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McNair says Kings were 'value buyers,' assesses deadline deals

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The contrast is stark. Former Kings general manager Vlade Divac loved to tell a joke or give a one line zinger in his press conferences. Oftentimes to his own detriment. 

New GM Monte McNair doesn’t play those games. He gets into a press conference, handles his business in as few words as possible and then disappears until the next major event pops up that requires his presence.

It’s refreshing on some fronts and leads to far fewer opportunities for fans to create memes and sell t-shirts. Other times it feels like McNair is Sir Alec Guinness waving his hand as Obi-Wan Kenobi politely telling the media, “these aren’t the droids you’re looking for.”

Were the Kings buyers or sellers at the trade deadline?

“I think really we saw this year that there were maybe some traditional buy/sell moves, but I think where we categorize ourselves was like, value buyers,” McNair said. “We kinda explored all opportunities and this is what came to the forefront.”

Try wearing “value buyer” on a sweatshirt without someone mistaking you for a worker at an electronics store or maybe a discounted grocery outlet. It isn't nearly as catchy as Divac's, "Super team, just young" statement from a few years back.

Is McNair going to re-sign Richaun Holmes in the offseason?

“I won’t get into all the offseason plans, but Richaun has been amazing for us this year, he’s really having a career year and is the key to I think a lot of what we do on both ends,” McNair said. “The energy he brings, his untouchable floater that everybody loves and defensively, the ability to play in the paint and on the perimeter. He’s been amazing and we’re excited to see him continue to do that for us.”


What is Luke Walton’s future?

“Luke’s been great and done a great job to keep the guys steady through those tougher patches and also not let them get too high,” McNair said. “We’ve had some good stretches as well and just keep them even keel and ready to go.”

The Warriors just had 12 players vaccinated, how about the Kings?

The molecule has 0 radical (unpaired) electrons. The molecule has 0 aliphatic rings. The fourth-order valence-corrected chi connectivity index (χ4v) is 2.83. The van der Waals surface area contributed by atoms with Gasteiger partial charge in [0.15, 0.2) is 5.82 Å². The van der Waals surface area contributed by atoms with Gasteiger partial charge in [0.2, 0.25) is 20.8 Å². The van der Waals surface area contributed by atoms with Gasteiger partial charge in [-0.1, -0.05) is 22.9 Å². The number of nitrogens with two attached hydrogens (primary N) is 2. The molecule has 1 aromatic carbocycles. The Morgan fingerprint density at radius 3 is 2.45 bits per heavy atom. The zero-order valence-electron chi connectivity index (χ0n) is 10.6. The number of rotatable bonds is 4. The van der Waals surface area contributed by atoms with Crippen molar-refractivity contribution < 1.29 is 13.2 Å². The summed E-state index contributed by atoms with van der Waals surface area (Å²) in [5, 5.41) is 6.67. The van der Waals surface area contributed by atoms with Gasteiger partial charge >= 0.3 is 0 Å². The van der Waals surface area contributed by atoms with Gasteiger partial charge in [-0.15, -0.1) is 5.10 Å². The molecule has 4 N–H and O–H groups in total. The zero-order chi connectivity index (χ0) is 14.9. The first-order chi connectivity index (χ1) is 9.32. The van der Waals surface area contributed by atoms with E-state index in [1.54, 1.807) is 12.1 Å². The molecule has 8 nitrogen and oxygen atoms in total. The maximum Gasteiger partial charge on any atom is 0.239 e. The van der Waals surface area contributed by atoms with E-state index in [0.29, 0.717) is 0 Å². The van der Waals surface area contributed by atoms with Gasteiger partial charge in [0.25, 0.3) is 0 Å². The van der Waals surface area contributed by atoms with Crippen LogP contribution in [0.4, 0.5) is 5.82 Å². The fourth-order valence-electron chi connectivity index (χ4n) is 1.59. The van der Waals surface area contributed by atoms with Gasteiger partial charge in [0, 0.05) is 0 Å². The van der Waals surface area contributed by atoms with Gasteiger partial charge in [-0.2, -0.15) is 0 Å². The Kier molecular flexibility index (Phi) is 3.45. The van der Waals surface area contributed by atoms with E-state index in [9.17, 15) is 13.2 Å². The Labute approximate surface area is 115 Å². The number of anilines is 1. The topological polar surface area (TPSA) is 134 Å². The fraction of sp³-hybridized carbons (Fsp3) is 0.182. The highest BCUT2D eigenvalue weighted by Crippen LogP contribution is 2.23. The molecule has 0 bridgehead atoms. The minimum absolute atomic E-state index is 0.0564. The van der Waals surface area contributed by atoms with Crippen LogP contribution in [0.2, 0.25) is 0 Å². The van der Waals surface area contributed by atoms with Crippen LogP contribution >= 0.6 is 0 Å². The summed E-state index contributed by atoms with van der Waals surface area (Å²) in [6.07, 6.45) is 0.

“We certainly support all the efforts the NBA is doing to get players and staff vaccinated,” McNair said. “For us, it’s about continuing to work with the local and state authorities to make sure that we’re able to do that at the correct time. Hopefully soon. I think it’d be great for the guys when that will happen.”

Did the Kings research the troublesome off-court issues with newly acquired Terence Davis?

“On the off-court stuff, we certainly take all that stuff very seriously,” McNair said. “His case is closed and I think going forward, we’ll of course uphold the standards that we’ve set here. On the court, I think his combination of shooting. And on the defensive end, tough-nosed, hard-nosed defense. The ability to get him in, see what he can do and potentially make him part of our future was worth [a second round pick].”

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This isn’t an act and McNair certainly isn’t overwhelmed. He’s a Princeton grad who keeps his information as close to the vest as possible. He isn’t going to sell many newspapers or add a lot of clicks, but maybe that’s what this franchise needs. 

McNair added length, defense and depth to his roster at the deadline. He brought in players that better fit the system in place and while the haul isn’t going to grade out at the top of any free agency winners and losers list, he improved the team without dealing away the core or damaging the long term flexibility of the franchise. 

Like his first NBA draft and free agency period, McNair’s first trade deadline was calculated, under the radar and will need more time to process. He isn’t afraid to listen and make calls, but the conservative approach might actually help stabilize the organization after more than a decade of chaos.